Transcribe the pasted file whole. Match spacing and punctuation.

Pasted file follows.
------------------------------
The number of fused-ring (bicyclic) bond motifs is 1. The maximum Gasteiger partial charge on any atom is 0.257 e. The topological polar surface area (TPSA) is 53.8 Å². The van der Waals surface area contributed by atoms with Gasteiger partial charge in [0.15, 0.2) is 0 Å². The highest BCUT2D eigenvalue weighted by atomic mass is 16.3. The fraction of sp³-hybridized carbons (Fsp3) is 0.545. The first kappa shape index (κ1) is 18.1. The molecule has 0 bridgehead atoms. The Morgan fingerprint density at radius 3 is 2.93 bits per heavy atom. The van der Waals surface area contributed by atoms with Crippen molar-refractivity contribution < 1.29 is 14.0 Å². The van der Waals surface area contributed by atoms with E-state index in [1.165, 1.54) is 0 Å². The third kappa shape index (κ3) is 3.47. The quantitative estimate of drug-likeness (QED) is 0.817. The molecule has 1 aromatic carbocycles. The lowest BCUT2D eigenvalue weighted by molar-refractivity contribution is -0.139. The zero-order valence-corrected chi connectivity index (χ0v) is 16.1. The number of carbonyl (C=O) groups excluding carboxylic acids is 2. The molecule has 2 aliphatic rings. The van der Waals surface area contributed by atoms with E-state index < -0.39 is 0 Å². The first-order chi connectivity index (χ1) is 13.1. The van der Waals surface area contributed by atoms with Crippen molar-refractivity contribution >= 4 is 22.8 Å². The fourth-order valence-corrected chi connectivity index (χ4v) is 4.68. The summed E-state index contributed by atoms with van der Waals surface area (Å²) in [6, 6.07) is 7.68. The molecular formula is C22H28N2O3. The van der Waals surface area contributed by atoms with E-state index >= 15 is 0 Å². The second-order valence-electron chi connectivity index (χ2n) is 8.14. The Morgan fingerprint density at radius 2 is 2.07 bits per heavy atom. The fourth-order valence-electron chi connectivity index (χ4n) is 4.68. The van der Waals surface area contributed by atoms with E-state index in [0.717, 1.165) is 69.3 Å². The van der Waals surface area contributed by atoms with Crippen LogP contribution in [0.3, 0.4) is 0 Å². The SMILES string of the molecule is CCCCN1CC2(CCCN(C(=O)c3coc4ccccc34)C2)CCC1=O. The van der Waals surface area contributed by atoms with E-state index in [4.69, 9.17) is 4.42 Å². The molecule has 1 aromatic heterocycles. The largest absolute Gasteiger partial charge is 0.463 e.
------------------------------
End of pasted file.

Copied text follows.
The number of fused-ring (bicyclic) bond motifs is 1. The maximum Gasteiger partial charge on any atom is 0.257 e. The topological polar surface area (TPSA) is 53.8 Å². The van der Waals surface area contributed by atoms with Gasteiger partial charge in [0.15, 0.2) is 0 Å². The highest BCUT2D eigenvalue weighted by atomic mass is 16.3. The fraction of sp³-hybridized carbons (Fsp3) is 0.545. The first kappa shape index (κ1) is 18.1. The molecule has 0 bridgehead atoms. The Morgan fingerprint density at radius 3 is 2.93 bits per heavy atom. The van der Waals surface area contributed by atoms with Crippen molar-refractivity contribution < 1.29 is 14.0 Å². The van der Waals surface area contributed by atoms with E-state index in [1.165, 1.54) is 0 Å². The third kappa shape index (κ3) is 3.47. The quantitative estimate of drug-likeness (QED) is 0.817. The molecule has 1 aromatic carbocycles. The lowest BCUT2D eigenvalue weighted by molar-refractivity contribution is -0.139. The zero-order valence-corrected chi connectivity index (χ0v) is 16.1. The number of carbonyl (C=O) groups excluding carboxylic acids is 2. The molecule has 2 aliphatic rings. The van der Waals surface area contributed by atoms with E-state index < -0.39 is 0 Å². The first-order chi connectivity index (χ1) is 13.1. The van der Waals surface area contributed by atoms with Crippen molar-refractivity contribution >= 4 is 22.8 Å². The fourth-order valence-corrected chi connectivity index (χ4v) is 4.68. The summed E-state index contributed by atoms with van der Waals surface area (Å²) in [6, 6.07) is 7.68. The molecular formula is C22H28N2O3. The van der Waals surface area contributed by atoms with E-state index >= 15 is 0 Å². The second-order valence-electron chi connectivity index (χ2n) is 8.14. The Morgan fingerprint density at radius 2 is 2.07 bits per heavy atom. The fourth-order valence-electron chi connectivity index (χ4n) is 4.68. The van der Waals surface area contributed by atoms with E-state index in [0.717, 1.165) is 69.3 Å². The van der Waals surface area contributed by atoms with Crippen LogP contribution in [0.3, 0.4) is 0 Å². The SMILES string of the molecule is CCCCN1CC2(CCCN(C(=O)c3coc4ccccc34)C2)CCC1=O. The van der Waals surface area contributed by atoms with E-state index in [4.69, 9.17) is 4.42 Å². The molecule has 1 aromatic heterocycles. The largest absolute Gasteiger partial charge is 0.463 e.